Case 580 Super N backhoe review

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Case 580 Super N backhoe review

For Wayne Dowd, W. Dowd Excavating, Wind Gap, Pennsylvania, it’s how the Case 580 Super N backhoe stacks up against two competitive machines.

One competitive machine is “not as nimble or balanced” as the 580; another machine is “too big and bulky, with a large boom where you can’t get in and out without making all kinds of turns,” Dowd says.

In comparison, with the 580, he can “zip around the jobsite. The maneuverability is just not comparable with the other machines. I‘m just comfortable.”

SOUND OFF: Agree with the score? Disagree completely? Leave your own feedback on the 580 Super N in the comments below.

In comparison to Dowd, who uses his machine regularly, Gerald Karr with Folsom Well Service, Folsom, New Mexico, doesn’t use his 580 every day. “I can run it for three days straight and then it will sit for weeks,” he says.

Karr is glad for the joystick pilot controls on his machine, even though he says they don’t give him the feedback of his former sticks. “I hit some water lines I know I wouldn’t have hit before because I would have felt them. Still, the joysticks are super comfortable and I wouldn’t go back. I can sit wherever I want and bring the joysticks to me. On my old 580D I had to hunker over the controls and I was just beat at the end of the day.”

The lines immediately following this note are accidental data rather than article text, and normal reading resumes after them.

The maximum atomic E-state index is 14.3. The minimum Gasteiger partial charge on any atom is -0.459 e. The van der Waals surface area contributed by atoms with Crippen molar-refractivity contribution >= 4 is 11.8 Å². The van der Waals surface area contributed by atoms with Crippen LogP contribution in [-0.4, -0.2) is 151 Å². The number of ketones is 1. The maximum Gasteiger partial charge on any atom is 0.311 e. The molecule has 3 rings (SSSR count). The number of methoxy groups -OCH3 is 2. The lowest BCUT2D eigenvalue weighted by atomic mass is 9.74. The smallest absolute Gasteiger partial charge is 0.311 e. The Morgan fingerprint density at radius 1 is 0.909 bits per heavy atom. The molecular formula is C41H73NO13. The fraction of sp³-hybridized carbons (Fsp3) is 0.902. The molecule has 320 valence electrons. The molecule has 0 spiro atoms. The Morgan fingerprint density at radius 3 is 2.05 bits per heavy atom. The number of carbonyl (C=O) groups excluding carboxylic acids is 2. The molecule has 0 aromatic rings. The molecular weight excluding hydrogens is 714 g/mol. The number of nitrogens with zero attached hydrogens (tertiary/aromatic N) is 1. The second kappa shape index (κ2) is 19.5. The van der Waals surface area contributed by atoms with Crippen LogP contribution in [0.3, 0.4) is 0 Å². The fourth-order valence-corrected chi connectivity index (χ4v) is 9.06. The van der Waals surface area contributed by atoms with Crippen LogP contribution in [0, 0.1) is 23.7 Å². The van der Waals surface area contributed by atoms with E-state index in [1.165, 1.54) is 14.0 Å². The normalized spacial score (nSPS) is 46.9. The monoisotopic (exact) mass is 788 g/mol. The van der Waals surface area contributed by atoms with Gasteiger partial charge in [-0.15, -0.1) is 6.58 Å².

Another thing Karr had to get used to in comparison with his old machine: needing another person to guide him back on to a trailer. “I can’t see right down like I used to, but the only time I really need it is when I’m loading, so I’ve learned to adapt,” he says.

Dowd appreciates the machine’s side lights. “We’re out there, no matter what kind of weather and the lights are big improvement.”

Here’s how our seven reviewers scored the Case 580 Super N. All ratings are given on a scale from 1 to 10, which 10 being the best possible score and 1 being the worst possible score. The reviewers were chosen from Equipment World readers and were verified as owners of this machine by Equipment Data Associates, a division of Randall-Reilly.

Serviceability (show/hide) »


Our seven respondents particularly liked the machine’s fuel capacity, giving it a 9.3. Says Karr: “On my previous machine, when I was out all day, I had to bring along a fuel can. This lasts all day.”

The only serviceability item that scored noticeably lower on the Case 580 Super N was “access, ease of preventive maintenance/500 hour service.” This item scored 8.3 while the remaining serviceability features had an average score of 8.9.

Performance (show/hide) »


While respondents were happy with the fuel capacity of the Case 580 Super N, they weren’t as impressed with its fuel efficiency or travel speed, which at 7.9 scored noticeably lower than other performance features. “We road the machine often and it’s slow on hills. A little more road speed would be nice,” Dowd says. Karr has a different perspective, however: “I like the transmission a lot; everything seems peppy. When roading in 4th gear, the machine keeps the engine rpms down and every rpm leads to wear.”